Figure 2. J. curcas L with ripen fruits; Source: [19].

Figure 3. J. curcas L with ripen fruits; Source: [19].

Dried fruits of J. Curcas L. Source: [5]

Figure 4. (a) Fresh and (b) dried seeds of J. Curcas L.; Source: [19].

1.2. Ecological Requirements

Jatropha curcas grows almost anywhere, even on gravelly, sandy and saline soils. It can thrive on the poorest stony soil. It can grow even in the crevices of rocks. The leaves shed during the winter months (dry season) form mulch around the base of the plant [20]. The organic matter from shed leaves enhance earth-worm activity in the soil around the root-zone of the plants, which improves the fertility of the soil. Regarding climate, Jatropha curcas is found in the tropics and subtropics and likes heat, although it does well even in lower temperatures and can withstand a light frost. Its water requirement is extremely low and it can stand long periods of drought by shedding most of its leaves to reduce transpiration loss. Jatropha is also suitable for preventing soil erosion and shifting of sand dunes.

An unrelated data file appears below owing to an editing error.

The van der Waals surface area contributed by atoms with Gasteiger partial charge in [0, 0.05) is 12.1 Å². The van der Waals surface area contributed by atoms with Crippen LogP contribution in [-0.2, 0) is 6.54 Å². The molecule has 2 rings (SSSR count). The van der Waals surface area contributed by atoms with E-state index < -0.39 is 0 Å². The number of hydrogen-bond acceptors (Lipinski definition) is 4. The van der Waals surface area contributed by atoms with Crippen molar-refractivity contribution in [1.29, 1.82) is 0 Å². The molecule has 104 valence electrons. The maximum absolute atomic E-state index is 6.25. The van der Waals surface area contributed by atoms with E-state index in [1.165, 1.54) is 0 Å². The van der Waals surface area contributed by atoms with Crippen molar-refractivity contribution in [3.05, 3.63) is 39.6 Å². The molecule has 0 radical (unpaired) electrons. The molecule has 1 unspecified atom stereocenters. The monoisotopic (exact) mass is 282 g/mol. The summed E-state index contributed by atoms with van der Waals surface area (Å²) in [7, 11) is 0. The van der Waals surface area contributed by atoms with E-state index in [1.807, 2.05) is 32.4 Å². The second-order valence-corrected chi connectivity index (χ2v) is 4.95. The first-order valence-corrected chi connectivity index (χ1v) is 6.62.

1.3. Pests and Diseases